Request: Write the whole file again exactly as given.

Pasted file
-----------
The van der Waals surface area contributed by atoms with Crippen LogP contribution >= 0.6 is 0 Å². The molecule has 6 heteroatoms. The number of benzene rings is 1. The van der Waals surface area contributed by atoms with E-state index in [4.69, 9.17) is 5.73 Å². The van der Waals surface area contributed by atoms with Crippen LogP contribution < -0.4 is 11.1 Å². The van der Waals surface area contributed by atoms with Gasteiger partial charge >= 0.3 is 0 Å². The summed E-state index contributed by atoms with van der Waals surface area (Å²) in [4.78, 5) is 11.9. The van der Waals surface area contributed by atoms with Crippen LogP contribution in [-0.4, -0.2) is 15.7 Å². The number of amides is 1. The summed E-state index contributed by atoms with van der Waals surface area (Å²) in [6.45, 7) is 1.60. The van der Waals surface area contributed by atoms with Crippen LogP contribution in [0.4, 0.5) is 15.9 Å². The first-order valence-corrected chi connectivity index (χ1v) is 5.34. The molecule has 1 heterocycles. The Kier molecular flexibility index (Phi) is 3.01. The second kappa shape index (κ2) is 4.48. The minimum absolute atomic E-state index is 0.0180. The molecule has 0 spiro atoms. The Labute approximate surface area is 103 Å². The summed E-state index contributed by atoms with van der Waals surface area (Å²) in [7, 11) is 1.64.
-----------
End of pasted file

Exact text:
The van der Waals surface area contributed by atoms with Crippen LogP contribution >= 0.6 is 0 Å². The molecule has 6 heteroatoms. The number of benzene rings is 1. The van der Waals surface area contributed by atoms with E-state index in [4.69, 9.17) is 5.73 Å². The van der Waals surface area contributed by atoms with Crippen LogP contribution < -0.4 is 11.1 Å². The van der Waals surface area contributed by atoms with Gasteiger partial charge >= 0.3 is 0 Å². The summed E-state index contributed by atoms with van der Waals surface area (Å²) in [4.78, 5) is 11.9. The van der Waals surface area contributed by atoms with Crippen LogP contribution in [-0.4, -0.2) is 15.7 Å². The number of amides is 1. The summed E-state index contributed by atoms with van der Waals surface area (Å²) in [6.45, 7) is 1.60. The van der Waals surface area contributed by atoms with Crippen LogP contribution in [0.4, 0.5) is 15.9 Å². The first-order valence-corrected chi connectivity index (χ1v) is 5.34. The molecule has 1 heterocycles. The Kier molecular flexibility index (Phi) is 3.01. The second kappa shape index (κ2) is 4.48. The minimum absolute atomic E-state index is 0.0180. The molecule has 0 spiro atoms. The Labute approximate surface area is 103 Å². The summed E-state index contributed by atoms with van der Waals surface area (Å²) in [7, 11) is 1.64.